NOTE: This is adapted from a posting I made in my Fundamental Theology On-line Course. I wanted to share it with you all:
A working definition of the task of Theology might be: the disciplined exploration of what is contained in revelation." I would like to offer an analogy of my own to help understand this definition and the types of theological exploration.
My friend has a 10 month old daughter named Cecelia, who is beginning to explore her world for the very first time. She is set on the floor of the kitchen where her mother and I are sharing our weekly prayer time. She has faith in the solid nature of the floor based upon seeing her mother and I walking on it ourselves (fundamental floorology). She has seen this action before as she has been carried into this same room(historical floorology). Everyone she has seen has been able to walk on the floor just as we do (systematic floorology) If she walks on the floor she will be safe (moral floorology). If she walks out of the door of the kitchen into the hallway, she will still be able to safely walk on the floor. (practical floorology).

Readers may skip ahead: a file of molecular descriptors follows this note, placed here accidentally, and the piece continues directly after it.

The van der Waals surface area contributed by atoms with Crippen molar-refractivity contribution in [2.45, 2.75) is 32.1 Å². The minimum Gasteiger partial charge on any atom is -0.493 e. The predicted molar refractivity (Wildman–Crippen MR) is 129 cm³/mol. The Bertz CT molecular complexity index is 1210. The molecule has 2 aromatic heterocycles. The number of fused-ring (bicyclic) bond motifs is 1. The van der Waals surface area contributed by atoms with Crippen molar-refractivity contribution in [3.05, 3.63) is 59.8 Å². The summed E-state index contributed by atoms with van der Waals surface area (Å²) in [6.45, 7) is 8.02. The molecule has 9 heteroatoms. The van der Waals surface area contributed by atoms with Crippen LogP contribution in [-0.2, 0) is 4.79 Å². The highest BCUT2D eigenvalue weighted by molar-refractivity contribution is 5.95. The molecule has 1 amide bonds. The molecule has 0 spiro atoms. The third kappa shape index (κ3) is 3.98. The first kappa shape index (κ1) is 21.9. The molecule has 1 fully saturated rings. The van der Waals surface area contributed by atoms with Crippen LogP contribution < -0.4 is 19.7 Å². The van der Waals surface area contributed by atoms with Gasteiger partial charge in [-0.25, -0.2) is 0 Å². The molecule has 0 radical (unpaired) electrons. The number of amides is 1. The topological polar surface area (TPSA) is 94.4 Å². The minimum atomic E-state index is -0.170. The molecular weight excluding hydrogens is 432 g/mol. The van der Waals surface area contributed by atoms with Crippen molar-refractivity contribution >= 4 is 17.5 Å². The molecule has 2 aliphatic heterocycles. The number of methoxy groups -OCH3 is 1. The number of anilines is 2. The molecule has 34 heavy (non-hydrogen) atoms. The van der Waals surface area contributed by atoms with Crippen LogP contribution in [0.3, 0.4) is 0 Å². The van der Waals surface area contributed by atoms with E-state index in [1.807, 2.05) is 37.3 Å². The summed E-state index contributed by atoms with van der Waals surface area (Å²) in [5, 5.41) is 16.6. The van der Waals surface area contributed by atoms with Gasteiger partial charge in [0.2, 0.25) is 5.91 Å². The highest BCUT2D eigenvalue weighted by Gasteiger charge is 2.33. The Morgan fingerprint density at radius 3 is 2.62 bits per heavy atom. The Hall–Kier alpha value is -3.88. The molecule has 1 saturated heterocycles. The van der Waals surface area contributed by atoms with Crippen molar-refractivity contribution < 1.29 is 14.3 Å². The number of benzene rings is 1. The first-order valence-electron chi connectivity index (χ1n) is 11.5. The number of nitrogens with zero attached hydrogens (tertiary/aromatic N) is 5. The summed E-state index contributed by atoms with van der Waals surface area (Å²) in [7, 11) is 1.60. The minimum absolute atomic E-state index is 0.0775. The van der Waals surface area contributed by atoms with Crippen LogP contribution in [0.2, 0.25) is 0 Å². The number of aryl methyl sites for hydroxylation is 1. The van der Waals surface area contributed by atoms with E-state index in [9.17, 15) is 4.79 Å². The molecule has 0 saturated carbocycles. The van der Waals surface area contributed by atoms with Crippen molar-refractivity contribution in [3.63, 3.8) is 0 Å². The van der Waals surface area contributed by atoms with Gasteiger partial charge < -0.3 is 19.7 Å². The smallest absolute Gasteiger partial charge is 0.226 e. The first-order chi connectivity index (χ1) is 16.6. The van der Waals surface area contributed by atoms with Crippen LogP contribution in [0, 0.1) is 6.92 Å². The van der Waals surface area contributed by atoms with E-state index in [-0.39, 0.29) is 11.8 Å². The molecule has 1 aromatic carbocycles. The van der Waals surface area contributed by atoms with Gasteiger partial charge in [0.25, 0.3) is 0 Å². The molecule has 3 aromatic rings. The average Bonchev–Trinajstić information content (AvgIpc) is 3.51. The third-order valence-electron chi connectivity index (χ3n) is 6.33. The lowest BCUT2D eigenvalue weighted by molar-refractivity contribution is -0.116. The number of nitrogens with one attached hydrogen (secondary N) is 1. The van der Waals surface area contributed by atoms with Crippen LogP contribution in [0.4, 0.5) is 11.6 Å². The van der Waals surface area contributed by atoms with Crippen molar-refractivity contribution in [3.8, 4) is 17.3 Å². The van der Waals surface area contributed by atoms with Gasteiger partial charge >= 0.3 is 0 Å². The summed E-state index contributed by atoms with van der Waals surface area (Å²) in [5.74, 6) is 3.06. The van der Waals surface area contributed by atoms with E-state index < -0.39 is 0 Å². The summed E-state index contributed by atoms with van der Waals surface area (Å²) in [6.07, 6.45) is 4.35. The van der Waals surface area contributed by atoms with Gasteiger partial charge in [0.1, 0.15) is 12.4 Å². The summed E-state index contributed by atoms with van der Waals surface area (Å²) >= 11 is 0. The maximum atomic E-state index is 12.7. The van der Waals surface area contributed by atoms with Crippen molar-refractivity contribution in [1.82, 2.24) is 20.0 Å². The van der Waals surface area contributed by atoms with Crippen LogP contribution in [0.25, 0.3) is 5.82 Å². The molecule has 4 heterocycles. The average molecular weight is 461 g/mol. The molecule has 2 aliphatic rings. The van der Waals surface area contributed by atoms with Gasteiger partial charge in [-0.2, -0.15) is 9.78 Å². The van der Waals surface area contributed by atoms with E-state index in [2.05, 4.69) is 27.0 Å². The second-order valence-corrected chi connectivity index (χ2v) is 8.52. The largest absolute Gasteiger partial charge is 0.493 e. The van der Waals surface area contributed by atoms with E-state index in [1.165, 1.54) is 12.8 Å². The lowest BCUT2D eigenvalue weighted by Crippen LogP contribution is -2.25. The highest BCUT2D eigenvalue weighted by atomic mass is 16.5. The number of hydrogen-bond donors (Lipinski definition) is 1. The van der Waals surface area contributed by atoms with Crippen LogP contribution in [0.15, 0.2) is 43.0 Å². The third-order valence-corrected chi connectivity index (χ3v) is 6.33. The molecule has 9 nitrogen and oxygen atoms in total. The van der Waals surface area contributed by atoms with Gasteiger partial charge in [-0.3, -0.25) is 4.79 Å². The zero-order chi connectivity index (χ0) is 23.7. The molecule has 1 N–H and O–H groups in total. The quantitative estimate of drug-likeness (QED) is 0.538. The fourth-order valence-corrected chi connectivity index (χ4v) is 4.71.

But, say she walks down the hallway to the stairway. This floor doesn't look the same.(revelation) She looks back to see that mom and I are watching her, (disciplined) She reaches up and tests the first step (exploration) and feels that the stair is solid, as the floor she is standing on. She climbs up the stair, and sits on the runner. Then she tries to move up to the next stair in the same way she did the first. (methodology). Then she watches as mom climbs the stairs standing up and realizes that she can do the same, and the next step she steps up onto instead of crawling up (observation and adaptation of others).
I realize as all analogies, this one is limited in scope. I was reading Fr Nicholas' article I kept thinking of how children learn about thier world. Aren't theologians similar in the way they explore revelation? So long as they are disciplined in thier aproach, no question should be disregarded out of hand, and within the framework of discipline, they will be kept from toppling down the stairs, hopefully. As they explore they make implications for the other aspects of life. Our lives are all richer because they take the time to explore.